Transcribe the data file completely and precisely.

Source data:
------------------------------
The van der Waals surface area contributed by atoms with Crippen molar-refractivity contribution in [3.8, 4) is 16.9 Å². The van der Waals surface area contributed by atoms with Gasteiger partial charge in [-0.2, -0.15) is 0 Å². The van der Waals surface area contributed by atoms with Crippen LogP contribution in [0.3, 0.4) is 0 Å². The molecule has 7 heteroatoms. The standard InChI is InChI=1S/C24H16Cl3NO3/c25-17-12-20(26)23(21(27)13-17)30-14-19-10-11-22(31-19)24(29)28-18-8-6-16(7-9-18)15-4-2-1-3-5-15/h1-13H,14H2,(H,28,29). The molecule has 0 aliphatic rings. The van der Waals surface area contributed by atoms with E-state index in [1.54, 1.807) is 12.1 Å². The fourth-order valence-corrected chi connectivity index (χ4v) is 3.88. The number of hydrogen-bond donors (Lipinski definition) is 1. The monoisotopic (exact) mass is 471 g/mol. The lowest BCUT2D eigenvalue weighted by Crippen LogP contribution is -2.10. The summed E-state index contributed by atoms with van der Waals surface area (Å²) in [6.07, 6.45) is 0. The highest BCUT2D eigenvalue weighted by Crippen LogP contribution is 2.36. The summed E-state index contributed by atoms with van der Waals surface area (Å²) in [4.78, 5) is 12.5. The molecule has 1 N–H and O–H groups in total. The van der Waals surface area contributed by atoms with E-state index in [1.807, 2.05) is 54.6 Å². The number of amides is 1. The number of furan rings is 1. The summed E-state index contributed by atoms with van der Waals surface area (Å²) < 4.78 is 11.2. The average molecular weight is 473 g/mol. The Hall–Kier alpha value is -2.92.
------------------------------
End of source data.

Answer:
The van der Waals surface area contributed by atoms with Crippen molar-refractivity contribution in [3.8, 4) is 16.9 Å². The van der Waals surface area contributed by atoms with Gasteiger partial charge in [-0.2, -0.15) is 0 Å². The van der Waals surface area contributed by atoms with Crippen LogP contribution in [0.3, 0.4) is 0 Å². The molecule has 7 heteroatoms. The standard InChI is InChI=1S/C24H16Cl3NO3/c25-17-12-20(26)23(21(27)13-17)30-14-19-10-11-22(31-19)24(29)28-18-8-6-16(7-9-18)15-4-2-1-3-5-15/h1-13H,14H2,(H,28,29). The molecule has 0 aliphatic rings. The van der Waals surface area contributed by atoms with E-state index in [1.54, 1.807) is 12.1 Å². The fourth-order valence-corrected chi connectivity index (χ4v) is 3.88. The number of hydrogen-bond donors (Lipinski definition) is 1. The monoisotopic (exact) mass is 471 g/mol. The lowest BCUT2D eigenvalue weighted by Crippen LogP contribution is -2.10. The summed E-state index contributed by atoms with van der Waals surface area (Å²) in [6.07, 6.45) is 0. The highest BCUT2D eigenvalue weighted by Crippen LogP contribution is 2.36. The summed E-state index contributed by atoms with van der Waals surface area (Å²) in [4.78, 5) is 12.5. The molecule has 1 N–H and O–H groups in total. The van der Waals surface area contributed by atoms with E-state index in [1.807, 2.05) is 54.6 Å². The number of amides is 1. The number of furan rings is 1. The summed E-state index contributed by atoms with van der Waals surface area (Å²) < 4.78 is 11.2. The average molecular weight is 473 g/mol. The Hall–Kier alpha value is -2.92.